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Morning Market Roundup: Greece Finalizing Austerity Cuts, German Tax Income Up, Best Buys Taps New CEO

Here’s what’s important in the business world this morning:

Greece: Greece's finance officials were working Monday to finalize €11.5 billion ($14.19 billion) in spending cuts necessary for it to continue receiving the international funding that is protecting it from bankruptcy.

Finance Minister Yannis Stournaras was meeting with his deputy ministers and Labor Minister Yannis Vroutsis to hammer out the measures for 2013 and 2014, which officials aim to have finalized in time for a visit to Athens on Wednesday by Luxembourg Prime Minister Jean-Claude Juncker, who chairs the eurozone finance ministers' meetings.

After talks with Juncker, Prime Minister Antonis Samaras will head to Berlin and Paris on Friday and Saturday for talks with German Chancellor Angela Merkel and French President Francois Hollande.

The country has fallen behind on implementing reforms and austerity measures demanded in exchange for the rescue funds, fueling impatience in Germany - the largest single contributor to the bailouts - and other eurozone countries and speculation that Greece will have to leave the euro, the currency used by 17 European nations.

Germany: Germany's Finance Ministry says the country's tax income was nearly 9 percent higher in July than a year earlier - helped by recent wage increases and underlining the continuing strength of Europe's biggest economy.

The ministry said in its monthly report released Monday that Germany's total tax take last month was €43.13 billion ($53.2 billion) - an increase of 8.6 percent compared with July 2011. Over this year's first seven months, tax income was up 5 percent at €311.36 billion.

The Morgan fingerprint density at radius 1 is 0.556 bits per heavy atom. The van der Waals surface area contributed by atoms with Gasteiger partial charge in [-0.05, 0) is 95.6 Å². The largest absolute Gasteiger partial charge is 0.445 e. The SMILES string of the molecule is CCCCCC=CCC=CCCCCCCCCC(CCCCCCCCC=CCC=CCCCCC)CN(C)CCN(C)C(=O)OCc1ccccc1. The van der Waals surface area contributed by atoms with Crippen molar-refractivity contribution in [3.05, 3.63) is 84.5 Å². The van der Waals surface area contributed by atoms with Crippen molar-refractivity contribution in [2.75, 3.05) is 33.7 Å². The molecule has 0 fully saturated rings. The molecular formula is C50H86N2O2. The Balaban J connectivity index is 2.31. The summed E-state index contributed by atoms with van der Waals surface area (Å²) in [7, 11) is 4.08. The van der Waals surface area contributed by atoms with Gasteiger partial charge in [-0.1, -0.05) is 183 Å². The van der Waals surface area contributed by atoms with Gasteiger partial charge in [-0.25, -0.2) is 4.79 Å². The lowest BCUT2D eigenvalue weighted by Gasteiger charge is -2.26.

Many German workers have enjoyed solid pay increases after two years of strong economic growth. Unemployment is low.

Germany's momentum has slowed this year, but the country is still doing far better than many others in the debt-troubled eurozone. Its economy grew 0.3 percent in the second quarter.

Best Buy: Best Buy Co. has tapped Hubert Joly, the former head of global hospitality company Carlson and turnaround expert, as the nation's largest consumer electronics chain's new CEO and president.

The announcement, made Monday, comes after the ailing retailer said Sunday that its offer to advance talks with company co-founder Richard Schulze on his takeover bid was rejected.

Best Buy says Joly, who is French, is expected to take over as CEO in early September when his visa is secured. Carlson, which operates such businesses as Radisson and T.G.I Friday's, announced Sunday that Joly resigned from that company.

U.S. Futures: Stock futures were mixed on poor corporate earnings in the U.S. and ahead of a pivotal week in Europe.

Dow Jones industrial futures slipped 21 points to 13,226. The broader S&P futures gave up 1.5 points to 1,413.70. Nasdaq futures tacked on 1.25 points to 2,774.25.

World stock markets fluctuated. In early European trading, the FTSE-100 index of leading British companies edged 0.2 percent lower to 5,843.08 while Germany's DAX rose 0.4 percent at 7,066.17. France's CAC-40 gained almost 0.1 percent to 3,488.86.

The Associated Press contributed to this report.

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